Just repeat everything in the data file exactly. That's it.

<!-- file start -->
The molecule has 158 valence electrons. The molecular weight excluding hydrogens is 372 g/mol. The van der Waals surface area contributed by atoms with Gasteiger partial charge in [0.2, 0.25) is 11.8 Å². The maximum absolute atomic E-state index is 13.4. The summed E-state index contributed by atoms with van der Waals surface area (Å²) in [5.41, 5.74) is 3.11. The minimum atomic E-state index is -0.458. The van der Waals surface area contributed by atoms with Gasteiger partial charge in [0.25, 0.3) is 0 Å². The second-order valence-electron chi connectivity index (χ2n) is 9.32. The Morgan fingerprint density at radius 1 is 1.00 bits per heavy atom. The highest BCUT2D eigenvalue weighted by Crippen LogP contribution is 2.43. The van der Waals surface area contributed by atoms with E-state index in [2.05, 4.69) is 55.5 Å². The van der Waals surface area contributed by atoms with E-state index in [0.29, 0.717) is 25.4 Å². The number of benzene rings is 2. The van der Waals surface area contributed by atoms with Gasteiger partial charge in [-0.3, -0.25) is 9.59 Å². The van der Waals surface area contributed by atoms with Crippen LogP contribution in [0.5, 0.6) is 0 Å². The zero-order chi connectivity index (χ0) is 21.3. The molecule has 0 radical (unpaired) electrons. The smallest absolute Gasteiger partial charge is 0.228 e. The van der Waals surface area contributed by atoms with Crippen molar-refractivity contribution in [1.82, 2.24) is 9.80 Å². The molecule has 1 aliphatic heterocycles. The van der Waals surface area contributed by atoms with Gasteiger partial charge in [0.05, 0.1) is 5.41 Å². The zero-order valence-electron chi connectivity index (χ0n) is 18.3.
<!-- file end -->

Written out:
The molecule has 158 valence electrons. The molecular weight excluding hydrogens is 372 g/mol. The van der Waals surface area contributed by atoms with Gasteiger partial charge in [0.2, 0.25) is 11.8 Å². The maximum absolute atomic E-state index is 13.4. The summed E-state index contributed by atoms with van der Waals surface area (Å²) in [5.41, 5.74) is 3.11. The minimum atomic E-state index is -0.458. The van der Waals surface area contributed by atoms with Gasteiger partial charge in [0.25, 0.3) is 0 Å². The second-order valence-electron chi connectivity index (χ2n) is 9.32. The Morgan fingerprint density at radius 1 is 1.00 bits per heavy atom. The highest BCUT2D eigenvalue weighted by Crippen LogP contribution is 2.43. The van der Waals surface area contributed by atoms with E-state index in [2.05, 4.69) is 55.5 Å². The van der Waals surface area contributed by atoms with E-state index in [0.29, 0.717) is 25.4 Å². The number of benzene rings is 2. The van der Waals surface area contributed by atoms with Gasteiger partial charge in [-0.3, -0.25) is 9.59 Å². The van der Waals surface area contributed by atoms with Crippen LogP contribution in [0.5, 0.6) is 0 Å². The zero-order chi connectivity index (χ0) is 21.3. The molecule has 0 radical (unpaired) electrons. The smallest absolute Gasteiger partial charge is 0.228 e. The van der Waals surface area contributed by atoms with Crippen molar-refractivity contribution in [1.82, 2.24) is 9.80 Å². The molecule has 1 aliphatic heterocycles. The van der Waals surface area contributed by atoms with Gasteiger partial charge in [0.05, 0.1) is 5.41 Å². The zero-order valence-electron chi connectivity index (χ0n) is 18.3.